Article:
ERIC Number: ED203505
Record Type: RIE
Publication Date: 1981-Apr-13
Reference Count: 0
School System as Negotiated Order? A Comparative Analysis of Two Medium-Sized Public School Districts.
Hall, Peter M.; Spencer-Hall, Dee Ann
A study of two small-to-middle-sized midwestern school districts, each observed for over a year, shows that the negotiated order concept can provide a useful framework for viewing schools' organizational functions. According to the negotiated order concept, organizational relationships require constant negotiations concerning values, goals, rules, role expectations, authority hierarchies, resource distributions, responses to new situations, decisions, courses of action, and the interests of individuals, groups, and the organization as a whole. The problems in both districts studied were similar, varying in source, emergence, magnitude, duration, and intensity, as well as in the degree and type of negotiations involved in their resolution. Still, one district was found to be more clearly a negotiated order than the other. Analysis of the differences between the two districts in the context of the literature, other observational data, and the limits of negotiation, leads to identification of 12 factors influencing the frequency and nature of negotiation. Among these factors are organizational growth or decline, organizational success or failure, routine or varied activities, organizational size, recruitment of outside administrators, organizational change, decentralization of authority, and operation within an aroused environment. (PGD)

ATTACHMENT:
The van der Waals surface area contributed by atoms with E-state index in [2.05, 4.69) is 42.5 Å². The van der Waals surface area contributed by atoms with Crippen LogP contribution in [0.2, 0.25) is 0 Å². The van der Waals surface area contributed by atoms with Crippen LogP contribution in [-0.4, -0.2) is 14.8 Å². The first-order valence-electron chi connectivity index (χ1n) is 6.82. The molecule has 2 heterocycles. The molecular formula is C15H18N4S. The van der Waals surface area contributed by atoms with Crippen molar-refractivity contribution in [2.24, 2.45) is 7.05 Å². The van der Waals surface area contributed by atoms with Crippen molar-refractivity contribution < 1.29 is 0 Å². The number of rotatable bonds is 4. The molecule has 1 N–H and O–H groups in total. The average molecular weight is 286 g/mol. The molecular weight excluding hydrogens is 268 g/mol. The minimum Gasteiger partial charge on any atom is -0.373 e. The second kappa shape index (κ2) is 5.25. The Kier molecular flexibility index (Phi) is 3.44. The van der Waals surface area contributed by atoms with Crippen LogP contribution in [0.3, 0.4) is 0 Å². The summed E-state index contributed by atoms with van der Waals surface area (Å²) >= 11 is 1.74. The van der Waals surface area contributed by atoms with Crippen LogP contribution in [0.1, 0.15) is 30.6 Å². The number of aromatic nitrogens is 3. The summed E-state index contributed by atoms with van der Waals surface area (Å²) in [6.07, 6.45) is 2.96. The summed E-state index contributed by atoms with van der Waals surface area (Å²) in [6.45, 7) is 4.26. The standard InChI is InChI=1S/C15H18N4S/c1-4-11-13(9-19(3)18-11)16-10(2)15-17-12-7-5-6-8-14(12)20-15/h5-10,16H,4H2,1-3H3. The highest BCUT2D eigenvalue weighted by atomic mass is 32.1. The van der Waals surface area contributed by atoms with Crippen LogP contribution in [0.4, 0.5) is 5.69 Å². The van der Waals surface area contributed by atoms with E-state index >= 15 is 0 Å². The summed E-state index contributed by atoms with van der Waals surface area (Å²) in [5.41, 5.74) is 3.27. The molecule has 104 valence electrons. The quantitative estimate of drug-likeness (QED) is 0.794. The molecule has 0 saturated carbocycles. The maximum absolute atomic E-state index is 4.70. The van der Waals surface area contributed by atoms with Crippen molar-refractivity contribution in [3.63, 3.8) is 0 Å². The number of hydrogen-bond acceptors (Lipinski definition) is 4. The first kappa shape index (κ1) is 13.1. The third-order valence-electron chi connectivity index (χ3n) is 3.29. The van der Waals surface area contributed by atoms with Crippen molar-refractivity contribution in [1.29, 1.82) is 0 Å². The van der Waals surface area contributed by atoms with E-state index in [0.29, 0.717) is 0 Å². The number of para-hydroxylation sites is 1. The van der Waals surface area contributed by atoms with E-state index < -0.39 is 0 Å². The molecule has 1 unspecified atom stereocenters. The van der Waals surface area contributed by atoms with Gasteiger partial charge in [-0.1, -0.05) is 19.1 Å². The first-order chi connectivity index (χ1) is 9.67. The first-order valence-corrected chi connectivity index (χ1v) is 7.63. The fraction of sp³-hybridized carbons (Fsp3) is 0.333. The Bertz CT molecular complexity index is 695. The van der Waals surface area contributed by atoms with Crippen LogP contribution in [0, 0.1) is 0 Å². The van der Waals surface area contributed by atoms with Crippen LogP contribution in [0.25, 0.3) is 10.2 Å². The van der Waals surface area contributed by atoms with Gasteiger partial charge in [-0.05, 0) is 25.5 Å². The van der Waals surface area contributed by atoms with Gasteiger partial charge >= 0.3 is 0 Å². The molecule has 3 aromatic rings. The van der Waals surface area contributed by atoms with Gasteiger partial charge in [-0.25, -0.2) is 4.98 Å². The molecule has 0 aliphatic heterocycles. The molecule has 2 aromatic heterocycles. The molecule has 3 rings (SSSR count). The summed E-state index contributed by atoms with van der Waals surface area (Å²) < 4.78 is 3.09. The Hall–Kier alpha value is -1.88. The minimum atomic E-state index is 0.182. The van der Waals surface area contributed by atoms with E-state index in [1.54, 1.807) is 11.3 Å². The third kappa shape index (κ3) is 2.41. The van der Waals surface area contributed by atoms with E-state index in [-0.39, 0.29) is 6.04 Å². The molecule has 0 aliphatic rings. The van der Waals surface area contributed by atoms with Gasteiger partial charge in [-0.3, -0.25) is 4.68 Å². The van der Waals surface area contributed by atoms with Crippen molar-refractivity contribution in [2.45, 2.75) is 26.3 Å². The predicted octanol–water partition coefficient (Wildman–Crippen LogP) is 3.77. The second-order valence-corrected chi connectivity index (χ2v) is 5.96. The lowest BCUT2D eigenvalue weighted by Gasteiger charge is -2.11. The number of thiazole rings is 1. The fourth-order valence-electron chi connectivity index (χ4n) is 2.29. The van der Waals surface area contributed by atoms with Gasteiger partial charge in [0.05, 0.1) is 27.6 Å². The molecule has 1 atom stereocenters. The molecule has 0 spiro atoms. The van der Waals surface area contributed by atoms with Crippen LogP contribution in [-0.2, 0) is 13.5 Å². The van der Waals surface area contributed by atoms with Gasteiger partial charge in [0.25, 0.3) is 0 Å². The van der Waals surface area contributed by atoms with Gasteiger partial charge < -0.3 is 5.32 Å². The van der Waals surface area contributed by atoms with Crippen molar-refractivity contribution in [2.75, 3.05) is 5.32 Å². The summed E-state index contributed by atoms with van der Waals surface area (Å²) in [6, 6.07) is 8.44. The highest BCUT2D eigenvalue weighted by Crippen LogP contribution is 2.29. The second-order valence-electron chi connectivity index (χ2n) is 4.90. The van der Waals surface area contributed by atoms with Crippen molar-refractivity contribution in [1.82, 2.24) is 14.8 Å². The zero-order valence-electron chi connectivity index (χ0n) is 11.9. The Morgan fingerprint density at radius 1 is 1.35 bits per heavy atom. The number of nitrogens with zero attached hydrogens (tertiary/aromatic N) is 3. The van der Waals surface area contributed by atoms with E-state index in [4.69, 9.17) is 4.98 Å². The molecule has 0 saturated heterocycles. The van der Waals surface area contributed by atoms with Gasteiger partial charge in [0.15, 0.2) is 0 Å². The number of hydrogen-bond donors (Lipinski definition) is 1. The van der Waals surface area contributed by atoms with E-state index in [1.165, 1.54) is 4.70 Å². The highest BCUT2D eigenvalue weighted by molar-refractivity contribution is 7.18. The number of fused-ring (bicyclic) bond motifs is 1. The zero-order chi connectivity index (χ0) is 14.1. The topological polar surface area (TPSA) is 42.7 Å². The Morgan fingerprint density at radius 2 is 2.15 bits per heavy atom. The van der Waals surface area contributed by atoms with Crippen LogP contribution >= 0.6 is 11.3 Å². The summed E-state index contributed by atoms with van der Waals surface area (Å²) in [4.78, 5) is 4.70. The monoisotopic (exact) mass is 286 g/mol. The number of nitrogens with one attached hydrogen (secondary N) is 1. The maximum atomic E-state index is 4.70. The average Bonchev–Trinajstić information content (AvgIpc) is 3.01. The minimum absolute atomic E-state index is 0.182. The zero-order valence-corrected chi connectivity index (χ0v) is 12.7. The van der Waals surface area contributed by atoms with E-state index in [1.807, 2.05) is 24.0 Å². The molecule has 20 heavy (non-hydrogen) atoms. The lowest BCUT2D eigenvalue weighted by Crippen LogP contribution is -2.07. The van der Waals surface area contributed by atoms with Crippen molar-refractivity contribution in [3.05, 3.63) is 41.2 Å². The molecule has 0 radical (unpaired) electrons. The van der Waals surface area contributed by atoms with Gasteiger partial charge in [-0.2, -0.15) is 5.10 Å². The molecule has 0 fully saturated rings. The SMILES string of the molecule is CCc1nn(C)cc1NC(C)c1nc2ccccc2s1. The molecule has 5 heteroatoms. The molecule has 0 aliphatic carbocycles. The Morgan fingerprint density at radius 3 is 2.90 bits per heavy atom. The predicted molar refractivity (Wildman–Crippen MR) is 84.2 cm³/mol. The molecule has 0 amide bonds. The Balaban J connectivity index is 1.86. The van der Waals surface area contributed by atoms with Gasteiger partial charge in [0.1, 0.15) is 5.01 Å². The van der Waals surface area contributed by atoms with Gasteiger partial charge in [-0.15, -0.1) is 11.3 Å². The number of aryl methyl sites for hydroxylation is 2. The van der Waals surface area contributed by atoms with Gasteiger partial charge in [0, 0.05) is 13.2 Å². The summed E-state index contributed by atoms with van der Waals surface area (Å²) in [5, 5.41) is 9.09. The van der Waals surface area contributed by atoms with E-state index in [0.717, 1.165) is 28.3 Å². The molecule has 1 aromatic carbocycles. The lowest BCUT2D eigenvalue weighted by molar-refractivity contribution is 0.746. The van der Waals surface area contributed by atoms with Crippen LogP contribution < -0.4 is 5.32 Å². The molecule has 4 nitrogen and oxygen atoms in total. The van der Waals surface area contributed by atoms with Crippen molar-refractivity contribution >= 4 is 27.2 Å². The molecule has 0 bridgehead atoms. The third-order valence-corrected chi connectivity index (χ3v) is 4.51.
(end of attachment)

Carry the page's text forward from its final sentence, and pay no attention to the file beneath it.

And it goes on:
Publication Type: Speeches/Meeting Papers; Reports - Research
Education Level: N/A
Sponsor: National Inst. of Education (DHEW), Washington, DC.
Authoring Institution: N/A
Identifiers: Negotiated Order Model
Note: Paper presented at the Annual Meeting of the American Educational Research Association (Los Angeles, CA, April 13-17, 1981). For a related document, see EA 013 567.